After warming up it’s time to line up at the start. All the Freshman and Sophomore boys line up in the staging area and wait for our group to get called up to the start line. The row in front up front of mine is called up, which holds Collin, Marcus, Leo, Harry, and Lucas. Then my row holding Blake, some Tam kids, and I is called up. The announcer says “start is in 3 minutes” and a wave of nerves gets to me and i start taking some deep breaths to calm myself down a bit. Blake offers me a piece of bread that he somehow managed to fit in his jersey pocket, but i decline the generous offer while laughing hysterically trying to figure out why the hell Blake brought a loaf of bread on a race? The Announcer says “1 minute until start”, i look around and think about how far up i want to get up ahead from where i was once its time to go. The announcer begins the countdown, “5, 4, 3, 2, 1, Go”! I clip into my pedal and put every little bit of energy i have into my legs and get right behind Lucas and Harry. The single track begins and i get in the zone and pass harry and Lucas once the first climb begins. I start breathing really hard and take a huge drink of water on a flat bit and settle in right behind a tam kid just fast enough for me to stay with him and follow his lines. We get to the first puddle which turns out that over night they turned into small lakes. I follow the Tam kid through the puddle and then pass him and Collin on the Gravel uphill. I pass Dashiel while he’s sitting in the Enos cheering me on and past the drake tent, then through the finish line which marks the start of the 2nd lap.
I decide not to take a bottle from the feed zone because i still had half a bottle worth of water, so instead i take this chance to really concentrate and get as far up as i can and as soon as i knew it, i was riding through the finish line once again marking the start of the 3rd and final lap. I round the corner after the finish line and hear my dad cheering me on and that encourages me to really go all out in the final lap, I take a new water bottle from the feed zone and take a huge sip of water and begin to manage my breathing so i wouldn’t poop out halfway through the final lap since i was feeling more tired than i did in the 1st and second lap. I pedal down the downhill and sprint up the uphill with Collin on my tail. We sprint up the gravel hill and down the downhill, Collin then gets a burst of energy and passes me right before the Drake tent. I sprint to the finish line and try to get in front of me but he manages to finish just a second in front of me putting him in 27th place and me in 28th. After the race i was so tired, so Conner, Leo, Blake, Gabe and I retreat to the Eno’s to cheer on the JV and Varsity race, making sure they all knew they were doing great.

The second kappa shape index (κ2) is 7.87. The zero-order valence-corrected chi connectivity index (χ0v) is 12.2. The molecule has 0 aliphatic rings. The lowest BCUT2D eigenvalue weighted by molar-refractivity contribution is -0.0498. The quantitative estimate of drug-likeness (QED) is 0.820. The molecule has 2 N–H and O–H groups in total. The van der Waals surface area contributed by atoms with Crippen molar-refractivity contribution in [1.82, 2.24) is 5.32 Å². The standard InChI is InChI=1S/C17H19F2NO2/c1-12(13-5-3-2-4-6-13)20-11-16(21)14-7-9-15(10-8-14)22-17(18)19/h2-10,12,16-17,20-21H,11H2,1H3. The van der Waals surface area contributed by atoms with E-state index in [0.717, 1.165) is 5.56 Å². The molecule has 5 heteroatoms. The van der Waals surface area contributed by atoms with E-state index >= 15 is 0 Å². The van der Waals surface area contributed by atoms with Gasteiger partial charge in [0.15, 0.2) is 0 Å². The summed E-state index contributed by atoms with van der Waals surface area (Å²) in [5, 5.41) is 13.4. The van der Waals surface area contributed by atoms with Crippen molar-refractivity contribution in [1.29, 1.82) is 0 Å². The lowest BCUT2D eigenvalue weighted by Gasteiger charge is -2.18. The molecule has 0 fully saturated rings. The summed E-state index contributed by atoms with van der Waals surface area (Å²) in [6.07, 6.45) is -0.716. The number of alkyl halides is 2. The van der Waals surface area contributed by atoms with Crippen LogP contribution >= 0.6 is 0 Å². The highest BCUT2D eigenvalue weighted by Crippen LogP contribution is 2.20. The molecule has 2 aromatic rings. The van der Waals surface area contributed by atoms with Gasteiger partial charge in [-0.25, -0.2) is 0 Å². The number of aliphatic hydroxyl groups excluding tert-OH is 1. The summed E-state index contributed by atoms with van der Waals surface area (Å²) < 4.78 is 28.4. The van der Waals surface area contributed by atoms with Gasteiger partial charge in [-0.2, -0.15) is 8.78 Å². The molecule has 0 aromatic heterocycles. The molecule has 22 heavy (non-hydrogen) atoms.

For my first race i am very proud of 28th, and can’t wait to improve before this upcoming race in Granite Bay on Saturday. The experience at Ft. Ord was amazing, thank you to everyone who made the whole thing possible and i just love being on the Drake Mountain Bike Team. Great job to everyone who raced, you all did great. I am so excited for the rest of the season and can’t wait for more great memories on the team in the future.
I started the weekend looking at the weather report for Sunday, worrying about the race conditions ahead. The car ride was rainy and I was constantly checking the bike on the roof of the car whenever a gust of wind came through, or a sheet of rain. I was really looking forward to racing at Fort Ord again because the course was great last year.
The pre-ride was rainy but fun, and the course was different from last year. There wasn’t too much mud, but I was still nervous about the race conditions the next day. The team dinner was entertaining, as always, but there were no broken glasses this time! I loved getting to know all of the new kids, and happy so many kids joined this year! I try to get to bed early before race days, but that never ends up happening.